Dr. Harari is a seasoned administrative leader serving as chair of the Department of Human Oncology since 2007 and associate director of Translational Research for the UWCCC from 2007 until 2016. He served as director of the UW Radiation Oncology Residency Training Program from 1997 until 2007, chairman of the ASTRO Education Committee from 2004 until 2008 and chairman of the first ASTRO/ASCO/AHNS H&N Cancer Symposium in 2007. He currently serves on the ASTRO Board of Directors and is president of ASTRO for 2017. He is devoted to facilitating interactions between basic, translational and clinical cancer researchers and is deeply committed to the leadership of multidisciplinary research teams.

Faculty Profile


Project 2: Basic Science Leader

David Beebe, PhD David Beebe, PhD

Basic Co-leader of Project 2
John D. MacArthur Professor of Pathology & Laboratory Medicine
Claude Bernard Professor of Biomedical Engineering


While Dr. Beebe originally trained in engineering, he completed a 5 year “re-training” in cell biology via an NIH K25 award (2004-09) which transitioned his lab to more biology and medically focused work. This retraining was cell biology/cancer focused and led me to co-lead the Tumor Microenvironment Program within the UW Carbone Cancer Center from 2012-17. Dr. Beebe’s lab is now focused on an integrated research process that works to match unmet biological and clinical needs with appropriate technology development and adaptation. The work has focused on building organotypic models of the tissue microenvironment, with a focus on head and neck cancer, and applying these models to understand the complex biology and response to therapy of cancer and, more recently, infectious disease.

Faculty Profile | Research Page

Project 3: Basic Science Leader

Deric Wheeler, PhD Deric Wheeler, PhD

Co-leader of Project 3
Professor, Department of Human Oncology


Dr. Wheeler is a tenured faculty researcher in the Department of Human Oncology at UW–Madison, where he is a member of the UW Carbone Cancer Center. His laboratory focuses on resistance to molecularly targeting agents and methods for overcoming this resistance. Further, his laboratory focuses on the identification of novel targets in head and neck, lung and breast cancer. His expertise includes cell biology, molecular biology, mouse models of cancer, signal transduction, antibody-based therapies of cancer and translational cancer therapeutics. In particular, his research focuses on combinatorial antibody based therapies to overcome resistance to cancer therapeutics. In recently published work, Dr. Wheeler’s laboratory has identified the receptor tyrosine kinase AXL as a highly promising molecular target in head and neck cancer, the focus of Project 4.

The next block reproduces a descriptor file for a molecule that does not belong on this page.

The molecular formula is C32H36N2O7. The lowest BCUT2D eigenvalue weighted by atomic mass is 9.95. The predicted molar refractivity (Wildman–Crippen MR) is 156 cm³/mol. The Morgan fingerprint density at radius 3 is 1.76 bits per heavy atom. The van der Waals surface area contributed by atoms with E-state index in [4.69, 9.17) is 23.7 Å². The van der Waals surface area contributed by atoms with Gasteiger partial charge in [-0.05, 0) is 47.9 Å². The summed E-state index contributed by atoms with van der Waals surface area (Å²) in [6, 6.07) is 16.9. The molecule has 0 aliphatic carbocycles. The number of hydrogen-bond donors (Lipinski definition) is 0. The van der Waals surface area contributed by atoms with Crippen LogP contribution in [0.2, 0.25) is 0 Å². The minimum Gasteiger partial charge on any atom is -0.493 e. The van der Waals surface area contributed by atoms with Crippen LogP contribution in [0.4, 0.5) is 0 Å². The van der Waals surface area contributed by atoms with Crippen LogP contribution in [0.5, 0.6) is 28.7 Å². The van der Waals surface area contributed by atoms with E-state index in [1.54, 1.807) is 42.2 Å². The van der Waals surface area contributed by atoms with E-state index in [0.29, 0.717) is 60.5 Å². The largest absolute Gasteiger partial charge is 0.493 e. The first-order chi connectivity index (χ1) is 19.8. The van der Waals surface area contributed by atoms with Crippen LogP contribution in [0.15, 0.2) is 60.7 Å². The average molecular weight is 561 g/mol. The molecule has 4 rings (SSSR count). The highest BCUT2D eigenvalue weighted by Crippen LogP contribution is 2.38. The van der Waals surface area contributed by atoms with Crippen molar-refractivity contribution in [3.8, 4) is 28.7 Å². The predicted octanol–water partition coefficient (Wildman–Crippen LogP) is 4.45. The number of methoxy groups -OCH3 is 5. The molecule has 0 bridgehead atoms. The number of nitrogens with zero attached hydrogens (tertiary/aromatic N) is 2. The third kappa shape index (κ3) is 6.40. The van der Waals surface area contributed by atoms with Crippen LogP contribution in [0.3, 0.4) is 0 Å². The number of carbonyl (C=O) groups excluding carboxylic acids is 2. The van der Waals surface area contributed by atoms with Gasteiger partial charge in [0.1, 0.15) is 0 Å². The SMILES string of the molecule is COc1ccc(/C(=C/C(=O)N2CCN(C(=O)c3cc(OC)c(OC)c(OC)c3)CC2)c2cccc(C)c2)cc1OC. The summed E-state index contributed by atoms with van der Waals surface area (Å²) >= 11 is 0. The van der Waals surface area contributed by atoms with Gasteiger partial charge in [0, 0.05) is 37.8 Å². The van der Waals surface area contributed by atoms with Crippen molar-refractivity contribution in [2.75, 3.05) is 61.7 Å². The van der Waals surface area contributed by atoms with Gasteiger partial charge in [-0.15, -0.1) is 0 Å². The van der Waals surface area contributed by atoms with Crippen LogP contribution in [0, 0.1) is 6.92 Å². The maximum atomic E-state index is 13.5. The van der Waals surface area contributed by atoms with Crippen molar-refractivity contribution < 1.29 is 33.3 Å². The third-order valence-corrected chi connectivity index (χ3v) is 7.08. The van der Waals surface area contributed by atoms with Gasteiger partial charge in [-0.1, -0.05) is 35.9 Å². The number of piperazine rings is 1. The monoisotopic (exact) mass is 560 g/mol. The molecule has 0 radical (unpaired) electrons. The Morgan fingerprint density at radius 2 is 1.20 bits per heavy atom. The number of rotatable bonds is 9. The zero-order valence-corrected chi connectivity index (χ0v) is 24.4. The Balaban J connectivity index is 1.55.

Faculty Profile | Research Page

Project 3: Clinical Leader

Justine Bruce, MD Justine Yang Bruce, MD

Co-leader of Project 3
Associate Professor, Department of Medicine, Hematology/Oncology


Dr. Bruce is an Associate Professor of medicine, division of hematology/oncology at the University of Wisconsin. Her research career has focused primarily on drug development by translating promising new cancer drugs into early phase clinical trials. She has extensive experience in designing, developing, and leading innovative early phase clinical trials that bring new compounds into treatment of patients with advanced solid malignancies as well as organ-specific malignancies, including head and neck cancers. As a clinician scientist, she understands the importance of utilizing novel biomarkers and other correlative studies as a way to evaluate and test novel agents during a clinical trial. Dr. Bruce serves as the principal investigator (PI) of both investigator-initiated early phase clinical trials developed through the Wisconsin Head and Neck SPORE grant, which utilizes research discovered in the basic science laboratories, and applying the novel science and biospecimen acquisition in the clinical setting. Since joining the UW HN SPORE team, Dr. Bruce has been integral in linking scientists with clinicians to provide fresh head and neck cancer tissue samples.

Dr. Bruce has served as the PI or Study Chair of multiple investigator-initiated trials in clinical oncology: She has also served as the PI for 18 industry-sponsored clinical trials as of 2023: 6 focusing on head and neck cancers, 3 phase I studies, and 9 focusing on prostate cancer. Dr. Bruce also serves as chair for the Protocol Review and Monitoring Committee, which conducts the scientific review of all cancer related clinical trials at the University of Wisconsin Carbone Cancer Center. She serves on the NCCN panel for the Head and Neck Cancer as well as the Adult Cancer Pain to develop national guidelines for treatment of these patients. She is a member of the head and neck working groups within the Alliance for Clinical Trials, and ECOG, as well as a member of the NCI Head and Neck steering committee.

Faculty Profile